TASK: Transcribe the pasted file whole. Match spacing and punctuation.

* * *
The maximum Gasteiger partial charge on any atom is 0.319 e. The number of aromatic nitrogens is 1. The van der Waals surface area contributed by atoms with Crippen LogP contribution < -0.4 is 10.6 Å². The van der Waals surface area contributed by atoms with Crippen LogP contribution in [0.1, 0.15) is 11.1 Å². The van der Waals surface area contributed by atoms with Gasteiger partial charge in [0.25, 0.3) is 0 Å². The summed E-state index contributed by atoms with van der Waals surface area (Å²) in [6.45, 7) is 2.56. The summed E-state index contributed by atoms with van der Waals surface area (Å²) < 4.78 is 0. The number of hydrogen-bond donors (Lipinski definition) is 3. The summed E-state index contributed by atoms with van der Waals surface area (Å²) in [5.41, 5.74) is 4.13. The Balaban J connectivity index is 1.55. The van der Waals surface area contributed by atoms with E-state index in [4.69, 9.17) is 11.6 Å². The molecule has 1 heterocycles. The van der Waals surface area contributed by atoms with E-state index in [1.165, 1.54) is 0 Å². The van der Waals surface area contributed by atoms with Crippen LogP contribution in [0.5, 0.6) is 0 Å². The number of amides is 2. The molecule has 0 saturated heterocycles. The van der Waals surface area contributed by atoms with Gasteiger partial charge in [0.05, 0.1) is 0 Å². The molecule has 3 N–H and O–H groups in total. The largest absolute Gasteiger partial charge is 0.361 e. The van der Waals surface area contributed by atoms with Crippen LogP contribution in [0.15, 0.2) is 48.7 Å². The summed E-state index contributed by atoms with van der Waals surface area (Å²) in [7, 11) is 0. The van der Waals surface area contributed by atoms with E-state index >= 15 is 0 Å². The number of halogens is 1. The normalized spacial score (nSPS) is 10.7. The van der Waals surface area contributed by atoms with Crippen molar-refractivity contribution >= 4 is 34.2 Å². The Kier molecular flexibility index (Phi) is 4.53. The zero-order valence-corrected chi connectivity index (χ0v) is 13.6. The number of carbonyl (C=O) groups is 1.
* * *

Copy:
The maximum Gasteiger partial charge on any atom is 0.319 e. The number of aromatic nitrogens is 1. The van der Waals surface area contributed by atoms with Crippen LogP contribution < -0.4 is 10.6 Å². The van der Waals surface area contributed by atoms with Crippen LogP contribution in [0.1, 0.15) is 11.1 Å². The van der Waals surface area contributed by atoms with Gasteiger partial charge in [0.25, 0.3) is 0 Å². The summed E-state index contributed by atoms with van der Waals surface area (Å²) in [6.45, 7) is 2.56. The summed E-state index contributed by atoms with van der Waals surface area (Å²) < 4.78 is 0. The number of hydrogen-bond donors (Lipinski definition) is 3. The summed E-state index contributed by atoms with van der Waals surface area (Å²) in [5.41, 5.74) is 4.13. The Balaban J connectivity index is 1.55. The van der Waals surface area contributed by atoms with E-state index in [4.69, 9.17) is 11.6 Å². The molecule has 1 heterocycles. The van der Waals surface area contributed by atoms with E-state index in [1.165, 1.54) is 0 Å². The van der Waals surface area contributed by atoms with Crippen LogP contribution in [0.5, 0.6) is 0 Å². The number of amides is 2. The molecule has 0 saturated heterocycles. The van der Waals surface area contributed by atoms with Gasteiger partial charge in [0.05, 0.1) is 0 Å². The molecule has 3 N–H and O–H groups in total. The largest absolute Gasteiger partial charge is 0.361 e. The van der Waals surface area contributed by atoms with Crippen LogP contribution in [0.15, 0.2) is 48.7 Å². The summed E-state index contributed by atoms with van der Waals surface area (Å²) in [7, 11) is 0. The van der Waals surface area contributed by atoms with E-state index >= 15 is 0 Å². The number of halogens is 1. The normalized spacial score (nSPS) is 10.7. The van der Waals surface area contributed by atoms with Crippen molar-refractivity contribution >= 4 is 34.2 Å². The Kier molecular flexibility index (Phi) is 4.53. The zero-order valence-corrected chi connectivity index (χ0v) is 13.6. The number of carbonyl (C=O) groups is 1.